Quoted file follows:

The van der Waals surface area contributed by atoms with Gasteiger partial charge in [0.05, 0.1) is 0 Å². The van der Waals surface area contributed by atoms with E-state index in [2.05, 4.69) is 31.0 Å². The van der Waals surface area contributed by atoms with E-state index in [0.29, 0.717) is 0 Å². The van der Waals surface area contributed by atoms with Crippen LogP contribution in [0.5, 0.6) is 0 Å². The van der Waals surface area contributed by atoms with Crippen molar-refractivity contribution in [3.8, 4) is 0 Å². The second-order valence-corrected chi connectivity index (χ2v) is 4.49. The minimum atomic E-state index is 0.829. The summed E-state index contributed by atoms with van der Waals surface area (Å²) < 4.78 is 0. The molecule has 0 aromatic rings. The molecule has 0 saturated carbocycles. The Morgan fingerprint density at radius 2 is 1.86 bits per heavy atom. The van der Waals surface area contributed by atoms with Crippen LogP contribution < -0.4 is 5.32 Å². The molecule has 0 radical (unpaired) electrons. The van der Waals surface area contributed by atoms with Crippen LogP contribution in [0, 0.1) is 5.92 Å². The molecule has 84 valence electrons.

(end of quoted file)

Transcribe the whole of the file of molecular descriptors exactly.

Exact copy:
The van der Waals surface area contributed by atoms with Gasteiger partial charge in [0.05, 0.1) is 0 Å². The van der Waals surface area contributed by atoms with E-state index in [2.05, 4.69) is 31.0 Å². The van der Waals surface area contributed by atoms with E-state index in [0.29, 0.717) is 0 Å². The van der Waals surface area contributed by atoms with Crippen LogP contribution in [0.5, 0.6) is 0 Å². The van der Waals surface area contributed by atoms with Crippen molar-refractivity contribution in [3.8, 4) is 0 Å². The second-order valence-corrected chi connectivity index (χ2v) is 4.49. The minimum atomic E-state index is 0.829. The summed E-state index contributed by atoms with van der Waals surface area (Å²) < 4.78 is 0. The molecule has 0 aromatic rings. The molecule has 0 saturated carbocycles. The Morgan fingerprint density at radius 2 is 1.86 bits per heavy atom. The van der Waals surface area contributed by atoms with Crippen LogP contribution < -0.4 is 5.32 Å². The molecule has 0 radical (unpaired) electrons. The van der Waals surface area contributed by atoms with Crippen LogP contribution in [0, 0.1) is 5.92 Å². The molecule has 84 valence electrons.